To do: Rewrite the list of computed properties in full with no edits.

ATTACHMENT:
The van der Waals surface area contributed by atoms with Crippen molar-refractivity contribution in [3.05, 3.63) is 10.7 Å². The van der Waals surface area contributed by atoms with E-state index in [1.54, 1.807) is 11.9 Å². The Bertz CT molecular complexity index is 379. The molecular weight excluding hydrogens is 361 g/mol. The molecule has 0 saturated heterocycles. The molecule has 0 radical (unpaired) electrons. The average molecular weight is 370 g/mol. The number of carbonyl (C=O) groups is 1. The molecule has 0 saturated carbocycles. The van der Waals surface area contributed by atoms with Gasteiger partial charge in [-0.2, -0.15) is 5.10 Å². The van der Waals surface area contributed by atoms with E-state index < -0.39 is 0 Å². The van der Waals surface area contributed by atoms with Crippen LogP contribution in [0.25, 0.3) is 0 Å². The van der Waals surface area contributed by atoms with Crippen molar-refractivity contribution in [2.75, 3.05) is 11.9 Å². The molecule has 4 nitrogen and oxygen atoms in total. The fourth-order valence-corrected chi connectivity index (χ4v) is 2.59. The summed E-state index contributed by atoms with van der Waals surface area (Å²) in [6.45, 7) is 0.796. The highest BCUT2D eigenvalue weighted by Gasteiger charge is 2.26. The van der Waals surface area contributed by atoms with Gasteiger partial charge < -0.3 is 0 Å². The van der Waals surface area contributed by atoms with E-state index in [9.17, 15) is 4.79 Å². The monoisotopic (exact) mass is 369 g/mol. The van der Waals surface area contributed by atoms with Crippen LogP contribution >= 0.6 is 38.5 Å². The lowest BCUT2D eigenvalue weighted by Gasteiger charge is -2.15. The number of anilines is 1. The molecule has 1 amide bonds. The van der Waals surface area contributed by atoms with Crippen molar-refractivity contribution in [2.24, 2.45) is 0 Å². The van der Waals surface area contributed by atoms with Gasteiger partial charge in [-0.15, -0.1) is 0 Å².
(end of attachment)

The van der Waals surface area contributed by atoms with Crippen molar-refractivity contribution in [3.05, 3.63) is 10.7 Å². The van der Waals surface area contributed by atoms with E-state index in [1.54, 1.807) is 11.9 Å². The Bertz CT molecular complexity index is 379. The molecular weight excluding hydrogens is 361 g/mol. The molecule has 0 saturated heterocycles. The molecule has 0 radical (unpaired) electrons. The average molecular weight is 370 g/mol. The number of carbonyl (C=O) groups is 1. The molecule has 0 saturated carbocycles. The van der Waals surface area contributed by atoms with Gasteiger partial charge in [-0.2, -0.15) is 5.10 Å². The van der Waals surface area contributed by atoms with E-state index < -0.39 is 0 Å². The van der Waals surface area contributed by atoms with Crippen LogP contribution in [0.25, 0.3) is 0 Å². The van der Waals surface area contributed by atoms with Crippen molar-refractivity contribution in [2.75, 3.05) is 11.9 Å². The molecule has 4 nitrogen and oxygen atoms in total. The fourth-order valence-corrected chi connectivity index (χ4v) is 2.59. The summed E-state index contributed by atoms with van der Waals surface area (Å²) in [6.45, 7) is 0.796. The highest BCUT2D eigenvalue weighted by Gasteiger charge is 2.26. The van der Waals surface area contributed by atoms with Gasteiger partial charge < -0.3 is 0 Å². The van der Waals surface area contributed by atoms with E-state index in [9.17, 15) is 4.79 Å². The monoisotopic (exact) mass is 369 g/mol. The van der Waals surface area contributed by atoms with Crippen LogP contribution >= 0.6 is 38.5 Å². The lowest BCUT2D eigenvalue weighted by Gasteiger charge is -2.15. The number of anilines is 1. The molecule has 1 amide bonds. The van der Waals surface area contributed by atoms with Crippen molar-refractivity contribution in [2.24, 2.45) is 0 Å². The van der Waals surface area contributed by atoms with Gasteiger partial charge in [-0.15, -0.1) is 0 Å².